France criticised over discrimination against Muslims

Racial profiling and some politicians exploiting racial and xenophobic stereotypes persist in France despite progress in fighting discrimination, a Council of Europe report said Tuesday.

The European Commission against Racism and Intolerance (ECRI) issued its fourth report on France with positive comments on the country’s High Authority against Discrimination and for Equality (HALDE) for “its key and growing role in the fight against racism”.

However, “while there had been improvements in certain areas, some issues gave rise for concern, such as minorities’ perception of the police, prejudice against Muslims and the tone of the immigration debate,” said Nils Muiznieks, chair of ECRI, the Council’s independent human rights body.

Many racial acts go unreported and for those that are referred to authorities there is a low conviction rate, the report said. “The police frequently resort to racial profiling and take law enforcement decisions on the basis of racial, ethnic or religious stereotypes” rather than individual behaviour, it said.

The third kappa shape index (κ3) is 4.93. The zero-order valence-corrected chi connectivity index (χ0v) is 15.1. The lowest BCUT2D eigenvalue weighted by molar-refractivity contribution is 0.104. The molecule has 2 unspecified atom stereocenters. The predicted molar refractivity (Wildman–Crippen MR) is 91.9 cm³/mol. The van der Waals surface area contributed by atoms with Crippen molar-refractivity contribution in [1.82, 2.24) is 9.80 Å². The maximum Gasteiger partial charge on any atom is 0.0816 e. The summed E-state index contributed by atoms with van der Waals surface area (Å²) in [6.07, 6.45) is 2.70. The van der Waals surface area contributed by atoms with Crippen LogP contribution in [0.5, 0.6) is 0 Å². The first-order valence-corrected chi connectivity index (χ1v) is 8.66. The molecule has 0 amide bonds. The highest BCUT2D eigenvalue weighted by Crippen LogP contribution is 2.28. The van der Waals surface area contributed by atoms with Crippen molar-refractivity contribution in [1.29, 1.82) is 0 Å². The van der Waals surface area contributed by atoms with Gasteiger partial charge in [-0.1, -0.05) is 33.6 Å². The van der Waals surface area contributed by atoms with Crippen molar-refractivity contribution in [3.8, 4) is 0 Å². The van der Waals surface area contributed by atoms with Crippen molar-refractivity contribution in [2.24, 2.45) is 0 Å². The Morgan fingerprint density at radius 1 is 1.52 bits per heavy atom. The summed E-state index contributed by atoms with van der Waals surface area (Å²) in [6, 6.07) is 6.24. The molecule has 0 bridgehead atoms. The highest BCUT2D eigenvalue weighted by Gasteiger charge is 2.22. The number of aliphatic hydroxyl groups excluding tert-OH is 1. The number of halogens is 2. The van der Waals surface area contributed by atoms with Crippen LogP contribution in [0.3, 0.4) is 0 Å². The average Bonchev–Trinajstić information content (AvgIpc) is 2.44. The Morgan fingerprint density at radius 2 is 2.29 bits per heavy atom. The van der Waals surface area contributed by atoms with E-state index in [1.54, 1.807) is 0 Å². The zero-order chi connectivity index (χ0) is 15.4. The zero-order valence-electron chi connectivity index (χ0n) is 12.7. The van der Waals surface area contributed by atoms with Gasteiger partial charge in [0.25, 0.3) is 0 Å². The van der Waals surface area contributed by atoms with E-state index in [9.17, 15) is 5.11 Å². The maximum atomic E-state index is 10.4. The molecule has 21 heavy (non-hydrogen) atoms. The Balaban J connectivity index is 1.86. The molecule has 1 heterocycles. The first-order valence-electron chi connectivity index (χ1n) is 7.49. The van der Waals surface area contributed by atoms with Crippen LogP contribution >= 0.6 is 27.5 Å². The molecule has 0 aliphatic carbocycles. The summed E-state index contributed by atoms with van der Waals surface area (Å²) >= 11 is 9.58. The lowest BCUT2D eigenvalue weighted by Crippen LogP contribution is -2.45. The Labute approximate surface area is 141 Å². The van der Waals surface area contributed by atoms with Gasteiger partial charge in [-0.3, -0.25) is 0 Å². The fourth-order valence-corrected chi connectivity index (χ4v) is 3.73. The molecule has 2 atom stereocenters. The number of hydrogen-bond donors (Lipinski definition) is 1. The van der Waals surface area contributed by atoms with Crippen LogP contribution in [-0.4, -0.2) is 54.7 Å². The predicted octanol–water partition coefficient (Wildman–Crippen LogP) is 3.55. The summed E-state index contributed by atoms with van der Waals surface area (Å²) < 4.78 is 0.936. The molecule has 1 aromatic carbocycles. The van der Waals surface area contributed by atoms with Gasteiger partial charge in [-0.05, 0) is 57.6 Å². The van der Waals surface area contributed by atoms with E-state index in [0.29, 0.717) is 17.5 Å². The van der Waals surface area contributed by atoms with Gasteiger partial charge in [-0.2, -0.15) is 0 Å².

In the political arena, the report noted that most politicians condemn openly racial comments and race-related acts, but that there are some who exploit the issue. In relation to immigration, “there is widespread suspicion that non-citizens engage in fraud to obtain residence permits and access to rights,” the report said.

Regarding Muslims, part of French society doubts their willingness and ability to “respect French values”. “The debate on the prohibition of the niqab (the face-covering veil) has increased feelings of discrimination among Muslims and may result in further excluding some Muslim women from society,” the report said about the government’s considering a ban on Muslim women wearing the full veil in public.

Problems of discrimination on the grounds of race, religion, nationality or ethnic origin persists in access to employment, education, housing, and goods and services, the report added.

Middle East Online, 16 June 2010